Listen More, Talk Less

by | Nov 30, 2015

Here is a refrain we have heard many times through our years of counseling teens and young adults. “My dad told me the other day that he wants to take me out for breakfast and have a talk with me. What he really means is that he wants me to sit there while he talks. He doesn’t really want to talk with me; he just wants me to listen to him talk. He probably has a new list of things I am doing wrong.”

The breakfast meeting will happen, but the heart of this teen is already closed off to anything the father is going to say. The walls have already been built.

As our children grow, our parenting style must grow with them. When we have issues with our ve-year-old boy, Ray, we do most of the talking. (Although it is always good to listen to our children no matter their age). But if we take this same ap- proach with our teens, we may do more harm than good. Have you ever heard your teen say, “You treat me like I am still a little kid!” They may be right. When we do this to our teens they feel disrespected, and many times rightly so. As our children move through the teen years, we should increasingly relate to them as adults. Sometimes this means a lot more listening and a lot less talking.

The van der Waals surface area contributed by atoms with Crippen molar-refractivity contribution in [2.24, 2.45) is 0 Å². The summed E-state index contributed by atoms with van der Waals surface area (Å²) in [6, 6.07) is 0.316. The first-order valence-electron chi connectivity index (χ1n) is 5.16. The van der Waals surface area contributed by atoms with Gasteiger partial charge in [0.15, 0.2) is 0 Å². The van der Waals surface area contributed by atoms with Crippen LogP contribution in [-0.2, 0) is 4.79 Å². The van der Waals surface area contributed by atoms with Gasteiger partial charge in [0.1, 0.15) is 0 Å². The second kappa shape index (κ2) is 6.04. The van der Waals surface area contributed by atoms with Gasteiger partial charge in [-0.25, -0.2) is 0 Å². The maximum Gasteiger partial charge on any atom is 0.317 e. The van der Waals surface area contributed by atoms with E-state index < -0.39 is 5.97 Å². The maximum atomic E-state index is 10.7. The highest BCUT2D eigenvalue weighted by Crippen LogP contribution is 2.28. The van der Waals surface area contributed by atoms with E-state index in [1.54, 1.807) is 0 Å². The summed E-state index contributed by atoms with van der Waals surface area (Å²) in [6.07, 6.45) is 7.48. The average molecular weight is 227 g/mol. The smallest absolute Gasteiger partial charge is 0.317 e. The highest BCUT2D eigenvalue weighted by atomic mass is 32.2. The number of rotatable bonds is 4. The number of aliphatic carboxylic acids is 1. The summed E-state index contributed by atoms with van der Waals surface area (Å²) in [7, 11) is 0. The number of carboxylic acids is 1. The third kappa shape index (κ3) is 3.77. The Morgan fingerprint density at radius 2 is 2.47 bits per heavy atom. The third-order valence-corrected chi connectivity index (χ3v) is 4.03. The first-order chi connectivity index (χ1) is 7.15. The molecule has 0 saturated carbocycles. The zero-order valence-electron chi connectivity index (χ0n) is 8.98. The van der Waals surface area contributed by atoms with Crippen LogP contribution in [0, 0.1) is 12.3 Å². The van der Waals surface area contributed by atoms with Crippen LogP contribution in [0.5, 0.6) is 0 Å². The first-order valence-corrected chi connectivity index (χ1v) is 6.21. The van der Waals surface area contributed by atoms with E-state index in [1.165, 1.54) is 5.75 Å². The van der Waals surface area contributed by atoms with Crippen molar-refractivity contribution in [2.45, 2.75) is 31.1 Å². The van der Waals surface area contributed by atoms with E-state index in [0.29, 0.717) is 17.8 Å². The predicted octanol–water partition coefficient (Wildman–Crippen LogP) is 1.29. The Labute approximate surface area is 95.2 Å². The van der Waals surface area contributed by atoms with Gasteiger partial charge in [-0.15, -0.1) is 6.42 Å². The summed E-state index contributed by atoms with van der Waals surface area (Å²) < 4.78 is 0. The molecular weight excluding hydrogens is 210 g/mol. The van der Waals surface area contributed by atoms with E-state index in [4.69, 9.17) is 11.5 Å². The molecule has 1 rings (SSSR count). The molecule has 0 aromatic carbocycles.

Consider asking your teen directly, “Do you feel like I take the time to listen to you and understand your perspective on things? Or do you feel like I am more focused on talking and trying to make you understand my perspective?”

  • Dr. Rob and Amy Rienow

Learn more practical approaches and biblical principles for connecting with your teenager in our new book, “Five Reasons For Spiritual Apathy in Teens: What Parents Can Do to Help

spiritual-apathy

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